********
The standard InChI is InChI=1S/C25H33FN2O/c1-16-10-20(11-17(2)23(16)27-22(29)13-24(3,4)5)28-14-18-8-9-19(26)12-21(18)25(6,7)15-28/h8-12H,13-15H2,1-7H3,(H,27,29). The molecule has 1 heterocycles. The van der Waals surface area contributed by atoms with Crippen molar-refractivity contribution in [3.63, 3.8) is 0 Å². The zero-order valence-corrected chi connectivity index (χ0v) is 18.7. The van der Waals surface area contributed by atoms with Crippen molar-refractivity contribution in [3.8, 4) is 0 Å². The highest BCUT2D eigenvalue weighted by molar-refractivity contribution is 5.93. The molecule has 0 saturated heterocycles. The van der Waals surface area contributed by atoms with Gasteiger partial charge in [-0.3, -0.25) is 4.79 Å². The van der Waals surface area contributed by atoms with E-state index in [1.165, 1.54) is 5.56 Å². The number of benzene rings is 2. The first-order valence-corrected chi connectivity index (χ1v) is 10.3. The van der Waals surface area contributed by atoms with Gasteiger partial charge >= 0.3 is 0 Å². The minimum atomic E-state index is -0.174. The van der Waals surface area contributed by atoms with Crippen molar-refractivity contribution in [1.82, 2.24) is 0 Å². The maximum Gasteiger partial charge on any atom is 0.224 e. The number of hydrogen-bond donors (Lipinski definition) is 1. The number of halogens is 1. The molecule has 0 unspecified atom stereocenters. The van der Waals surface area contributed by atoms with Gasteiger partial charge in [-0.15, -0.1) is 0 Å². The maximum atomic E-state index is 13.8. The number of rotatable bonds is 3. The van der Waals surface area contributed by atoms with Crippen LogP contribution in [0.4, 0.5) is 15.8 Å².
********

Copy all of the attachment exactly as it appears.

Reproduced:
The standard InChI is InChI=1S/C25H33FN2O/c1-16-10-20(11-17(2)23(16)27-22(29)13-24(3,4)5)28-14-18-8-9-19(26)12-21(18)25(6,7)15-28/h8-12H,13-15H2,1-7H3,(H,27,29). The molecule has 1 heterocycles. The van der Waals surface area contributed by atoms with Crippen molar-refractivity contribution in [3.63, 3.8) is 0 Å². The zero-order valence-corrected chi connectivity index (χ0v) is 18.7. The van der Waals surface area contributed by atoms with Crippen molar-refractivity contribution in [3.8, 4) is 0 Å². The highest BCUT2D eigenvalue weighted by molar-refractivity contribution is 5.93. The molecule has 0 saturated heterocycles. The van der Waals surface area contributed by atoms with Gasteiger partial charge in [-0.3, -0.25) is 4.79 Å². The van der Waals surface area contributed by atoms with E-state index in [1.165, 1.54) is 5.56 Å². The number of benzene rings is 2. The first-order valence-corrected chi connectivity index (χ1v) is 10.3. The van der Waals surface area contributed by atoms with Gasteiger partial charge >= 0.3 is 0 Å². The minimum atomic E-state index is -0.174. The van der Waals surface area contributed by atoms with Crippen molar-refractivity contribution in [1.82, 2.24) is 0 Å². The maximum Gasteiger partial charge on any atom is 0.224 e. The number of hydrogen-bond donors (Lipinski definition) is 1. The number of halogens is 1. The molecule has 0 unspecified atom stereocenters. The van der Waals surface area contributed by atoms with Gasteiger partial charge in [-0.15, -0.1) is 0 Å². The maximum atomic E-state index is 13.8. The number of rotatable bonds is 3. The van der Waals surface area contributed by atoms with Crippen LogP contribution in [0.4, 0.5) is 15.8 Å².